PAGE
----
1. How come that many articles point out that movement
is a major disturbance for oximetry, yet its use for sports is
catching on? Has motion compensation technology improved that much? Or does this refer to pausing for the measurements? How often do athletes stop for the oximetry to be useful while keeeping their running pace going?
2. I want to measure SpO2 of someone in a treadmill, not real time, but analyizing the bulk of data after the session. I know about lock-in detection, where the modulated signal would be given by the heart itself, but for that technique to work I need to know the exact location of the heartbeats, so in the first pass I would extract the discrete heartbeats, and in the second pass the SpO2. I know how to do the second pass, but I don't know which technique is used for the first pass. If the heart frequency were strictly periodic, autocorrelation would work, but that's not the case here.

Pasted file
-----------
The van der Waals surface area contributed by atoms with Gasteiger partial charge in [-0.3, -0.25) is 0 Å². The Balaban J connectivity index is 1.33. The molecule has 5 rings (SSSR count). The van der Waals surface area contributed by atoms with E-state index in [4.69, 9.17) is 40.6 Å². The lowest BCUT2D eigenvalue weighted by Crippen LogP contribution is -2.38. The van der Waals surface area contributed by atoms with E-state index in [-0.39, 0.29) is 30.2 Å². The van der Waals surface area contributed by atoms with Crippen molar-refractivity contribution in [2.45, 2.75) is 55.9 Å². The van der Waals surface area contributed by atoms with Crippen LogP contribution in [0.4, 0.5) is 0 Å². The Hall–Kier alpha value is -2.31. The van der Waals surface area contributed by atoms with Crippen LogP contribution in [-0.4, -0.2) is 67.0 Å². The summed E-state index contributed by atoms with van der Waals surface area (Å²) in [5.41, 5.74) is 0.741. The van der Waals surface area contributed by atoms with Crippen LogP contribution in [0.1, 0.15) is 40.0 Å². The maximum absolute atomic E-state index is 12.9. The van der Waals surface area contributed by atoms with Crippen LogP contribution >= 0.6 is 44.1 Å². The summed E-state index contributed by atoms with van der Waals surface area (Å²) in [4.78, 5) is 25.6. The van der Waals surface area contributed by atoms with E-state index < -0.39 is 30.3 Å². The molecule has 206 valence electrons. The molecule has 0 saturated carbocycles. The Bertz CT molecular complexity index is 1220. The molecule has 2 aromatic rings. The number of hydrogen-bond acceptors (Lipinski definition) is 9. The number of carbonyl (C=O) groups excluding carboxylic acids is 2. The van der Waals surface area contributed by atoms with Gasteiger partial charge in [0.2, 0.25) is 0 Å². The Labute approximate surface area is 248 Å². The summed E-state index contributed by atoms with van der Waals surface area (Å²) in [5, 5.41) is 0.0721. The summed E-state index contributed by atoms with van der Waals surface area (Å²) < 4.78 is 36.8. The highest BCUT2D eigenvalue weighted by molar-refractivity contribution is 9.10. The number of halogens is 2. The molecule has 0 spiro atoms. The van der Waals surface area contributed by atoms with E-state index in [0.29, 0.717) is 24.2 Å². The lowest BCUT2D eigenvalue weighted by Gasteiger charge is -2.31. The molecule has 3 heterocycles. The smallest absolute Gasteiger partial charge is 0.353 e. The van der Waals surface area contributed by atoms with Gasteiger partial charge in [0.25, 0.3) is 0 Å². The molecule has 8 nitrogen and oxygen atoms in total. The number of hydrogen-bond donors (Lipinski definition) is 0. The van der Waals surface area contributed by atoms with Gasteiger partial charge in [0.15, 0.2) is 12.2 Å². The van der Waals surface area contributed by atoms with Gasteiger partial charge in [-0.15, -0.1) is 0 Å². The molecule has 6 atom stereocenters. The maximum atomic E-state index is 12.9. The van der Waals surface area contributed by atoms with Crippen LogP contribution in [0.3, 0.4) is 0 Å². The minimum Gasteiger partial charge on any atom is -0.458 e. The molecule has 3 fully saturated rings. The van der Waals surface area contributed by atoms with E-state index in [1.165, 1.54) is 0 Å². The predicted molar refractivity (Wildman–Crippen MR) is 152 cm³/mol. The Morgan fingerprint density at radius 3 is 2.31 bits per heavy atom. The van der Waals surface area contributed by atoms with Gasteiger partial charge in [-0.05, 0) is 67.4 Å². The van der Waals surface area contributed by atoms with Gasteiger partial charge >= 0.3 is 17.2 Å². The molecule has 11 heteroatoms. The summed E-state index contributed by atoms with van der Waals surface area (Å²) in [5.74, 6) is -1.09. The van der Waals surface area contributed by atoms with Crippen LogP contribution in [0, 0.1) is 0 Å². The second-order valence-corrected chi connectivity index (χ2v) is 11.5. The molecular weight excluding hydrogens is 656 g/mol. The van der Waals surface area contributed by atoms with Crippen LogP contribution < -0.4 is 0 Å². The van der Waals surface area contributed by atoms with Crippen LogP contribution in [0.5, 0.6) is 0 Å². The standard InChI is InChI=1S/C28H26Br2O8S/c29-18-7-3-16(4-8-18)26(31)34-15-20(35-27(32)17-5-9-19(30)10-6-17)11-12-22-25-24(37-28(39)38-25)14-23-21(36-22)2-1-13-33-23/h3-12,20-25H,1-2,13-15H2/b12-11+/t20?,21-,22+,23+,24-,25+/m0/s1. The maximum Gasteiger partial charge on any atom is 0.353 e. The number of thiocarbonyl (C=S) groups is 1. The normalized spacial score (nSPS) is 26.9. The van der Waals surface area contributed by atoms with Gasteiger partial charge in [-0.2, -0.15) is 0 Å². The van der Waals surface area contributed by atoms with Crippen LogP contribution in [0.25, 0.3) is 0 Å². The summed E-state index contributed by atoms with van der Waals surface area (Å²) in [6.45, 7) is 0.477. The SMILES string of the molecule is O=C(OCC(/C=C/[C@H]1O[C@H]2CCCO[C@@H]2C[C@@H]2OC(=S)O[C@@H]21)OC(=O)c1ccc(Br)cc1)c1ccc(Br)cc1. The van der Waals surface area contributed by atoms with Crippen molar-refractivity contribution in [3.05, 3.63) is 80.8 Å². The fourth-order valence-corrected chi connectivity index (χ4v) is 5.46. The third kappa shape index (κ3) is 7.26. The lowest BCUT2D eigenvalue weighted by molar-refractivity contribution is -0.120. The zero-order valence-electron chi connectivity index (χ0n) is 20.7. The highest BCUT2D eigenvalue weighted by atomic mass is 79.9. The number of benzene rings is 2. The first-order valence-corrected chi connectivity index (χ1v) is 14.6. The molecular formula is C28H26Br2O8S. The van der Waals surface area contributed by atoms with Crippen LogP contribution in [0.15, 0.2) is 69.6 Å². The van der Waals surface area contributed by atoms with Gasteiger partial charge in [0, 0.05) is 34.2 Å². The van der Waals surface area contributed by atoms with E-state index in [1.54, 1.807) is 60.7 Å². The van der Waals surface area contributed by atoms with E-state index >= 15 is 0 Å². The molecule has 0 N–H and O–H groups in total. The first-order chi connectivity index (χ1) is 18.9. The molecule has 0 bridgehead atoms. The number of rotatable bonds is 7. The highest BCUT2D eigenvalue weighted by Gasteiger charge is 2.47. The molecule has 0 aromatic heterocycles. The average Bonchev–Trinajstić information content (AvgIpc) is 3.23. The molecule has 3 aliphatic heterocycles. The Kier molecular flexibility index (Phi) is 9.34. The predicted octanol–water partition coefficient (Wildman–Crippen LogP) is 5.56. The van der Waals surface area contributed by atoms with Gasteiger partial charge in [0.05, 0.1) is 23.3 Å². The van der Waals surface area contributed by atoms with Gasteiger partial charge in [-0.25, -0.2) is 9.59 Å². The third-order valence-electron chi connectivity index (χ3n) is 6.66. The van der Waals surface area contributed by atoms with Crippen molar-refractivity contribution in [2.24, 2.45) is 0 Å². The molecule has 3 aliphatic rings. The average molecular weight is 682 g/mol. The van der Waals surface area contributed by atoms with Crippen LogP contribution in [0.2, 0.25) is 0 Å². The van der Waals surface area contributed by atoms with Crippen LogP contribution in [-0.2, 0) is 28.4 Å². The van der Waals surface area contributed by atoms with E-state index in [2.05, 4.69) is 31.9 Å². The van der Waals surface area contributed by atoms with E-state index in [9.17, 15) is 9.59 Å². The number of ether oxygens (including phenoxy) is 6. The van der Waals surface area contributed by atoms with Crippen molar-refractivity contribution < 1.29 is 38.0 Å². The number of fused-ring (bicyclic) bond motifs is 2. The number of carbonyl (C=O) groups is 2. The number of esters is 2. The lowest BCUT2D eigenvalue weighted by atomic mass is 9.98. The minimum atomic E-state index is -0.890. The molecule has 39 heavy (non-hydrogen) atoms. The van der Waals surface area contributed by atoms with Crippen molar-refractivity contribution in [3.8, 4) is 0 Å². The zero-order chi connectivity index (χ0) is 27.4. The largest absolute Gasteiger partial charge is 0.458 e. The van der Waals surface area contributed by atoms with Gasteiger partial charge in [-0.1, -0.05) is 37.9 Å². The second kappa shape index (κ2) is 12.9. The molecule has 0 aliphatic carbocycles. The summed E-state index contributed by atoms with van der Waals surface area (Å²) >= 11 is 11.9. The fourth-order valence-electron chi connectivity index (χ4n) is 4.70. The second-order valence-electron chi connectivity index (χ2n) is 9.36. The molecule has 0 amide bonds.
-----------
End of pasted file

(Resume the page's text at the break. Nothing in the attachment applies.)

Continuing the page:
3. I also thought about using a green LED for heartbeat, and red and IR for SpO2. Would this work?
4. On which time scale does SpO2 rise? Say, 90% to 100% in 10 seconds?